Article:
Australia considers using a contact tracing app in hopes of flattening the COVID-19 curve and lift the lockdown soon. The app is called TraceTogether, which has also been used by Singapore to allow health officials to track people who may have been in contact with coronavirus patients.
TraceTogether links up mobile phones with other nearby phones using Bluetooth. This enables tracking two people who are nearby, providing times, dates, and locations. Records of encounters are stored in their phone for 21 days.
The app can ease the contact tracing process. In Singapore, a person who is COVID-19 positive would allow the health ministry to access the mobile app. The authorities can then determine those who had close contact with the patient based on the proximity and the length of time they spent together.
On privacy and efficiency
Questions arise as the data gathering may breach the citizens' rights. On Thursday, Prime Minister Scott Morison addressed the concerns pointing out that the app's intense privacy settings ensure civil liberty is guaranteed.
Unlike those developed by Apple and Google, Morrison said TraceTogether is less invasive because it is 'consent-based'. Addressing the same concern, Singapore's health ministry said in March that the app does not collect personal data such as a user's name and location or access the phone's contact list.
'It is a complex area, but it is a tool that Australia will need to pursue the road out of this that we would like to pursue,' says Morison. However, Morison explains the government is still working on ensuring the app meets the robust privacy protections and standard that is crucial for the Australian context.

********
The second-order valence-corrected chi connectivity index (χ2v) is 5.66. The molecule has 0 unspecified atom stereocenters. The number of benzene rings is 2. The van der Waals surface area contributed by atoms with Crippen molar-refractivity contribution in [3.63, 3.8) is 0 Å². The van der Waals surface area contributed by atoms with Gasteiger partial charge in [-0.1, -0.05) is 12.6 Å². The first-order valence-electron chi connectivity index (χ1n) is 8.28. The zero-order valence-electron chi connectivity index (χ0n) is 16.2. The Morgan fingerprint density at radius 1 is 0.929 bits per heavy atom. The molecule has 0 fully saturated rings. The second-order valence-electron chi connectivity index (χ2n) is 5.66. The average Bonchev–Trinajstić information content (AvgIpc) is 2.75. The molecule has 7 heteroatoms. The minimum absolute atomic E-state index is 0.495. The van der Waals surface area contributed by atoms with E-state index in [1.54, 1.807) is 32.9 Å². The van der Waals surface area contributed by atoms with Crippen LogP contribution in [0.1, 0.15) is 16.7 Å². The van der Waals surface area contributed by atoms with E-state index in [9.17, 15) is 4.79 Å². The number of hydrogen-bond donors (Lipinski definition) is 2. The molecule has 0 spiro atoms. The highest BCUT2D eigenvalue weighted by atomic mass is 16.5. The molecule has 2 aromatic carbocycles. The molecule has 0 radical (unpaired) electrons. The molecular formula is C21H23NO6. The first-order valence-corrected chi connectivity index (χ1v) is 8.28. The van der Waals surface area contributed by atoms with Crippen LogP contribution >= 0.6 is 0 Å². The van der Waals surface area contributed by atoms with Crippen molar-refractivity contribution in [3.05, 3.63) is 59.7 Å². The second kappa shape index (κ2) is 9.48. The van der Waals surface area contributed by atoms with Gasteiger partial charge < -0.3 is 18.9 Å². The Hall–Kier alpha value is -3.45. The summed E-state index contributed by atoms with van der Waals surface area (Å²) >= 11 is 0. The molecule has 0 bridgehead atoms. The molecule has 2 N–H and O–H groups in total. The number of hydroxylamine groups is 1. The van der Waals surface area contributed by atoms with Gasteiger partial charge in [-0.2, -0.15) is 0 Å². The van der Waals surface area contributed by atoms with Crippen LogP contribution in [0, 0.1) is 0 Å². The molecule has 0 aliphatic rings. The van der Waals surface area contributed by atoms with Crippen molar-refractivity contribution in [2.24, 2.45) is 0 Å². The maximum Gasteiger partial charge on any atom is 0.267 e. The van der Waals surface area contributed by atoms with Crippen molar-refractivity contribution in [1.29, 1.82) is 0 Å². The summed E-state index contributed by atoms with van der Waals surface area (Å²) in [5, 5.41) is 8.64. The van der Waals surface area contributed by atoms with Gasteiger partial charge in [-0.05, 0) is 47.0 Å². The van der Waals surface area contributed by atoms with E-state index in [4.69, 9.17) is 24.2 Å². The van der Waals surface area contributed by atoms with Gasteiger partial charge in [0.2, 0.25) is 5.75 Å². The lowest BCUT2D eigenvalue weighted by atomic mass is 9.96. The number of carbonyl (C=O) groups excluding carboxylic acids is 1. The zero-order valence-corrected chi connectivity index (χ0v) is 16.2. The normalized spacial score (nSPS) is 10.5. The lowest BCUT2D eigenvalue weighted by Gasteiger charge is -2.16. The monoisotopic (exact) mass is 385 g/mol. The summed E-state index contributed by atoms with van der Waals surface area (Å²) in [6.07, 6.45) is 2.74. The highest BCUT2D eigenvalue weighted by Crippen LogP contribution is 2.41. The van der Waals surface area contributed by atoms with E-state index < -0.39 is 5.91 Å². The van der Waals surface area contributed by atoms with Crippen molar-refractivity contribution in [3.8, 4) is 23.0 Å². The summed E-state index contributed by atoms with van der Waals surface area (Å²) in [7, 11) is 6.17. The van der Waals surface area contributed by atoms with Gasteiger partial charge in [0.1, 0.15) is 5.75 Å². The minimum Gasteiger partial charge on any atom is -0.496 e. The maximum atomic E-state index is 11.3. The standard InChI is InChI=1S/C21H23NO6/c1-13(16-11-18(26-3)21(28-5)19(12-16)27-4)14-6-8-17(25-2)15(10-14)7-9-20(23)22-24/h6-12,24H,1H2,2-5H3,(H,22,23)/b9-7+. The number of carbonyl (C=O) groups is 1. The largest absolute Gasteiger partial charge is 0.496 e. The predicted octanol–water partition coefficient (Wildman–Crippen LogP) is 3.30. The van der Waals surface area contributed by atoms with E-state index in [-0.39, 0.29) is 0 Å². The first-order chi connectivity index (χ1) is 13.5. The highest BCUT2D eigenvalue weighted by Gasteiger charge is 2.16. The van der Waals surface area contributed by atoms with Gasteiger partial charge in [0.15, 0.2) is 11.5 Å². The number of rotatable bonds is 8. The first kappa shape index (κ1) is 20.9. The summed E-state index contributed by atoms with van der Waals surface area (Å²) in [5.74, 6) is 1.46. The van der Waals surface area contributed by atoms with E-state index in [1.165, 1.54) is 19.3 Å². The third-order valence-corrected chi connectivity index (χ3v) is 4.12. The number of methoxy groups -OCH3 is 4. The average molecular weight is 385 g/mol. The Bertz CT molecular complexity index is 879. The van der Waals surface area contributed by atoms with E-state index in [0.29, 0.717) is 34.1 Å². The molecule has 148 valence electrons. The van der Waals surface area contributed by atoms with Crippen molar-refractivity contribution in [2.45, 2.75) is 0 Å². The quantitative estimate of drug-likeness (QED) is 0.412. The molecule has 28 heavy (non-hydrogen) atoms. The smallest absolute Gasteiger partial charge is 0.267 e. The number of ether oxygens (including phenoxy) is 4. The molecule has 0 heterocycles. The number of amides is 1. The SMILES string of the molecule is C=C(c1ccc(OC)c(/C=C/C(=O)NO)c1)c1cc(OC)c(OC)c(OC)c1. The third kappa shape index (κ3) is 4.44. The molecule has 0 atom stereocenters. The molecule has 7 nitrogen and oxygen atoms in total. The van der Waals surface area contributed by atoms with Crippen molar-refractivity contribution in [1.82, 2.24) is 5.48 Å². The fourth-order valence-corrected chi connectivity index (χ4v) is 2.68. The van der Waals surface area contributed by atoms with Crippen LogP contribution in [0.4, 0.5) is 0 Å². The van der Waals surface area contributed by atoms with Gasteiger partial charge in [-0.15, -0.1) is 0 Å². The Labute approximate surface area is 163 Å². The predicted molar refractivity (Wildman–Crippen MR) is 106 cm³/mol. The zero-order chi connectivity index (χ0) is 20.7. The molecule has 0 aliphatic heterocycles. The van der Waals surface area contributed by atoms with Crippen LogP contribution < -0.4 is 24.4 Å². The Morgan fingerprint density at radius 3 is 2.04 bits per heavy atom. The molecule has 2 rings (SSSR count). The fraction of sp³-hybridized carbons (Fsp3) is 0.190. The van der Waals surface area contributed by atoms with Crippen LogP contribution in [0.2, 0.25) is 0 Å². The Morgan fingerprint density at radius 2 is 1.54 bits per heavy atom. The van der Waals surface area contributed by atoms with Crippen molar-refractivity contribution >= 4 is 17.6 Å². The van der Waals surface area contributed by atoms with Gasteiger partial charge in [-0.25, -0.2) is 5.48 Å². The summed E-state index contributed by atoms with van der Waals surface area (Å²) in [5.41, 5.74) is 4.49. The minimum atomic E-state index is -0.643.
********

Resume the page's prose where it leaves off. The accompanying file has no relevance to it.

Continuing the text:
In an interview with Daily Mail, Louis-James Davis, CEO of Internet firm VSTE, mentions that the measure seems worthless since it is not mandatory.
'Having a health app that is "opt-in" and filled with self-diagnosed triage information is mostly worthless to society," says Davis. He adds that this will spark more anxiety and discrimination as people wonder who is being honest and has the app on their phones.
Speaking before the New Zealand parliamentary hearing, Australia's Chief Medical Officer Brendan Murphy said they are keen on using the app "even more extensively than Singapore." 'We're actively looking at that as part of a measure that might be used,' says Murphy.
Meanwhile, Mr. Morrison told the same forum that restrictions would continue in the next four weeks. He said the government will apply wider testing and local lockdowns to halt outbreaks before removing the nationwide 'baseline restrictions'.
Australia currently has a total of 6,468 coronavirus cases, but nearly 58% or 3,747 have already recovered. Meanwhile, the country also recorded 63 deaths related to coronavirus.
New Zealand opens borders for Aussies
Meanwhile, New Zealand is now considering opening its borders to Australians if the rates of COVID-19 infections in both countries continue to decline.
For nearly a month, the nation has been under Stage Four lockdown aiming to curb the spread of the virus. Since Mar. 26, only supermarkets and chemists are open while all international travels were ceased, except for returning citizens and residents.
New Zealand has recorded 1,401 confirmed cases, 770 recoveries, and nine deaths as of Thursday afternoon.
Deputy Prime Minister Winston Peters said New Zealand could open its borders to Australia sooner if the curve continues to flatten. 'If the figures keep on going that way, then that is a serious possibility,' Peters said in an interview with Newstalk ZB.
New Zealand also considers easing its nationwide restrictions to Stage Three next week. This means restaurants and cafés may offer takeaway orders while other retail stores could also reopen.